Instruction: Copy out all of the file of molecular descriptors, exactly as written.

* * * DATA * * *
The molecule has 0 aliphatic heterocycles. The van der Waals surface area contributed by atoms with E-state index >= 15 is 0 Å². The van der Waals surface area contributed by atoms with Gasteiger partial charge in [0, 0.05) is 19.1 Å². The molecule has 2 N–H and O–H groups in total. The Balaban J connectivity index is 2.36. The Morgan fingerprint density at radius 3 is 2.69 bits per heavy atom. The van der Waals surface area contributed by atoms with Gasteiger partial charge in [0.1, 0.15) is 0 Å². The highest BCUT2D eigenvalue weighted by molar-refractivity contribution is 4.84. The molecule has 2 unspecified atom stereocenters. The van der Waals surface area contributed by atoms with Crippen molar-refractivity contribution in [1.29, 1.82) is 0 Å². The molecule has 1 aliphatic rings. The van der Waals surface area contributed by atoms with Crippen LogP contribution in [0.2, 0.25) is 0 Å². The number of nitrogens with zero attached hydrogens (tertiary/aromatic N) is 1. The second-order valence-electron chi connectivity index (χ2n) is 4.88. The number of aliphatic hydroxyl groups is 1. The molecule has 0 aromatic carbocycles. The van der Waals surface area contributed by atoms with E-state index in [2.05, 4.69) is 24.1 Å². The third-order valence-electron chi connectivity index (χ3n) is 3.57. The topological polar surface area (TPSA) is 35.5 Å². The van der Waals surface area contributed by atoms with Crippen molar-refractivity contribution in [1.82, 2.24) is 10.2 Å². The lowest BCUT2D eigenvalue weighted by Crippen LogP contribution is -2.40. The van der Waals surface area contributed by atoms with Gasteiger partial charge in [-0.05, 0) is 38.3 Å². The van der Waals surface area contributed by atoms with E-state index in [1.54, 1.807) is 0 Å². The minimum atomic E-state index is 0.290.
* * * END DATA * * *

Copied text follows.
The molecule has 0 aliphatic heterocycles. The van der Waals surface area contributed by atoms with E-state index >= 15 is 0 Å². The van der Waals surface area contributed by atoms with Gasteiger partial charge in [0, 0.05) is 19.1 Å². The molecule has 2 N–H and O–H groups in total. The Balaban J connectivity index is 2.36. The Morgan fingerprint density at radius 3 is 2.69 bits per heavy atom. The van der Waals surface area contributed by atoms with Gasteiger partial charge in [0.1, 0.15) is 0 Å². The highest BCUT2D eigenvalue weighted by molar-refractivity contribution is 4.84. The molecule has 2 unspecified atom stereocenters. The van der Waals surface area contributed by atoms with Crippen molar-refractivity contribution in [1.29, 1.82) is 0 Å². The molecule has 1 aliphatic rings. The van der Waals surface area contributed by atoms with Crippen LogP contribution in [0.2, 0.25) is 0 Å². The number of nitrogens with zero attached hydrogens (tertiary/aromatic N) is 1. The second-order valence-electron chi connectivity index (χ2n) is 4.88. The number of aliphatic hydroxyl groups is 1. The molecule has 0 aromatic carbocycles. The van der Waals surface area contributed by atoms with E-state index in [2.05, 4.69) is 24.1 Å². The third-order valence-electron chi connectivity index (χ3n) is 3.57. The topological polar surface area (TPSA) is 35.5 Å². The van der Waals surface area contributed by atoms with Crippen molar-refractivity contribution in [1.82, 2.24) is 10.2 Å². The lowest BCUT2D eigenvalue weighted by Crippen LogP contribution is -2.40. The van der Waals surface area contributed by atoms with Gasteiger partial charge in [-0.05, 0) is 38.3 Å². The van der Waals surface area contributed by atoms with E-state index in [1.54, 1.807) is 0 Å². The minimum atomic E-state index is 0.290.